“The Kundalini Experience” by Lee Sannella, M.D. and “Micromotions of the Body, etc.” by Itzhak Benthov

“In a darkened room a man sits alone. His body is swept by muscular spasms. Indescribable sensations and sharp pains run from his feet up to his legs and and over his back  and neck. His skull feels as it will burst. Inside his head roaring sounds and high-pitched whistling. Then suddenly a sunburst floods his inner being. His hands burn. He feels his body tearing within. Then he laughs and is overcome with bliss.” So begins Dr. Lee Sannella’s 1987 book Kundalini- Psychosis or Transcendence? (I.S.B.N. 0-941255) In it he refers to the “Kundalini experience” as a “rebirth” process” with outcome being “an enlightened human being possessing deep psychological balance, strength, and maturity.”  According to Sannella, such individuals possess “extraordinary mental gifts, emotional tranquility, and greatly enhanced intuitive insight.” This “experience” and its alleged changes Sannella attributes to the “rising of the kundalini energy” that he, like many,  believed to reside at the base of the spine and when awakened rises up the the spinal chord to the top of the head. Many also believe that when the stimulus moves to the pelvis region that sexual stimulation, including intense ecstatic feelings may ensue. Among the most notable believers was 20th century psychologist Carl G. Jung (See his “The Psychology of Kundalini Yoga”, 1932 seminar notes).

Such claims without proof make the more scientifically trained cringe, in my opinion. Their claims are purely anecdotal and there seems to be no serious attempt made to measure or quantify them. You would think that as a Yale educated physician, Sannella would have known better!  Sannella does cite the quasi-scientific work by Itzhak Bentov, one of the non-degreed founders of instrument maker Boston Scientific Co.. (See: “Micromotions of the body as a factor in the development of the nervous system“, Appendix A of Sannella’s book.) Bentov proposed a physiological mechanism to explain the experience. He believed as Sannella did that Kundalini begins with a stimulus of energy at the base of the spine and that it works its way up making stops at several centers along the spine referred to as “chakras”. These centers, according to Benthov, are located opposite the major nerve plexuses in the abdomen and the thorax which are in the process also stimulated. He believed that in addition to meditation and massage, that certain mechanical vibrations and electromagnetic waves can also trigger it. He postulated that five resonating systems of both a mechanical and electrical nature are a part of it. The process, according to him, begins with the heart and culminates in  pulsating magnetic fields of opposite polarity in each hemisphere of the brain. Madman or genius, Benthov further postulated that the magnetic field radiated by the head actually acts as an antenna and interacts with electrical and magnetic fields in the environment. Benthov proposed using instrumentation similar to a ballistocardiogram (B.C.G.) or an E.K.G. to make recordings to confirm his theory. Unfortunately, it appears that no well-designed clinical studies involving volunteers were ever conducted to test hypotheses. Benthov and Sannella’s incredible theories go unconfirmed to this day. Despite this, their work has inspired an enormous quantity of books, writings, and training seminars on the subject. It is fair to say that an entire Kundalini industry was spawned in America thanks partly to this important duo.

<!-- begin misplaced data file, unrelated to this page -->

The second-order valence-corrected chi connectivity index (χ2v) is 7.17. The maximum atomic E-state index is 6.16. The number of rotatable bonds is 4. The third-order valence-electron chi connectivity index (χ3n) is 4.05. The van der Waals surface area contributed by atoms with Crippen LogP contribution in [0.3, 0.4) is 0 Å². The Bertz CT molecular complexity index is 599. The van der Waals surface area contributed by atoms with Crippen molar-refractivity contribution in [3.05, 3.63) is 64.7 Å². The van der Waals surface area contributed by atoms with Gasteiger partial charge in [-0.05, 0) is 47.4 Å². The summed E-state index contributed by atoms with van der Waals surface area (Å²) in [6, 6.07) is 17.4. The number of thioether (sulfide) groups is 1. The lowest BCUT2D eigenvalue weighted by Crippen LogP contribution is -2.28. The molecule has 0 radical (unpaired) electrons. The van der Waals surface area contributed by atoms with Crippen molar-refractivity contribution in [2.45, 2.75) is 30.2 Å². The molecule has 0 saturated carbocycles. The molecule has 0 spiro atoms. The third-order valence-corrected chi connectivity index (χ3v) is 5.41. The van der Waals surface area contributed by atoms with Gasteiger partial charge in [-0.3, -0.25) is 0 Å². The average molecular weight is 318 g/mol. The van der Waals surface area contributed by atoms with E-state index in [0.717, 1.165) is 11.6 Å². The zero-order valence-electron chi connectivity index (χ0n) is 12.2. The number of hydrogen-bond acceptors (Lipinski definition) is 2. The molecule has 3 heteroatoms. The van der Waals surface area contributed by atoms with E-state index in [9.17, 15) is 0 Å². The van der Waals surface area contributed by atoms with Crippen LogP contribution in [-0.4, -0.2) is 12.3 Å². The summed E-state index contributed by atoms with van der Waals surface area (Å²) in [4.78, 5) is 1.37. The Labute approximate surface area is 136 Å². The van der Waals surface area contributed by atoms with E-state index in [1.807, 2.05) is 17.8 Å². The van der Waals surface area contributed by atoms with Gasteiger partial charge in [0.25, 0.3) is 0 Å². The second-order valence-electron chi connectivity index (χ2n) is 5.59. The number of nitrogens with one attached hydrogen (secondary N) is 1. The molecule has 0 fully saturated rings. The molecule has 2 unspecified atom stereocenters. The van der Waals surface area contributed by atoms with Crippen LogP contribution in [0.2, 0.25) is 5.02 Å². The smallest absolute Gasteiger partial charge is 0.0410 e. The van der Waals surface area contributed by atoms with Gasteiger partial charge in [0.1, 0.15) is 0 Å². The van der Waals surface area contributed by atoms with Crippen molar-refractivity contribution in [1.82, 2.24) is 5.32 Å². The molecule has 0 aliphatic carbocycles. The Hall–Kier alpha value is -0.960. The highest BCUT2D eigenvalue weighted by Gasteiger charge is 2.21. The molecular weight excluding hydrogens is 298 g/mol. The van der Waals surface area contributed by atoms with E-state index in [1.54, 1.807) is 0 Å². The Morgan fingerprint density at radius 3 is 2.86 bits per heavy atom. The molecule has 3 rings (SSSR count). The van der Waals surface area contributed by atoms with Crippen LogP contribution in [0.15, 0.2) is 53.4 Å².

Spanking FIT appraisal of tantric massage

There is little doubt that intimate bodily contact between two nude individuals involving rubbing may constitute a highly pleasurable experience. Whether it can also precipitate a heightened state of awareness and enhanced intuitive insight as some claim, has not been scientifically proven. In fact, it is not even known if the average male can actually achieve multiple orgasm without ejaculation. (See whitelotuseast.com/multipleorgasm.htm  for recommended  breathing and P.C. muscle control exercises for achieving it.)

In “Unsafe Sex Worries? Try Kink, Safest of All!”, Nov. 2014, Spanking FIT explained how certain activities regarded as “kinky” may serve as a much safer alternative to so-called “normal” sex which carries with it dangers of unwanted pregnancy and disease. (Remember, condoms and other prophylaxis are not that reliable, and birth control methods carry significant health risks.)  Similarly, tantric massage can serve as a safe alternative to conventional sex practices, provided coital or anal sex are not performed as a finale.

We thank Ms. Allison Caterall for the fantastic photograph above. Finally, for educational purposes only we have included a video demonstrating a tantric massage session between two consenting adults. Caution: although this video contains nudity, it does not include anything that may be construed as explicit sexual activity. It’s just tantric massage, pure and simple! Study it carefully and learn from it.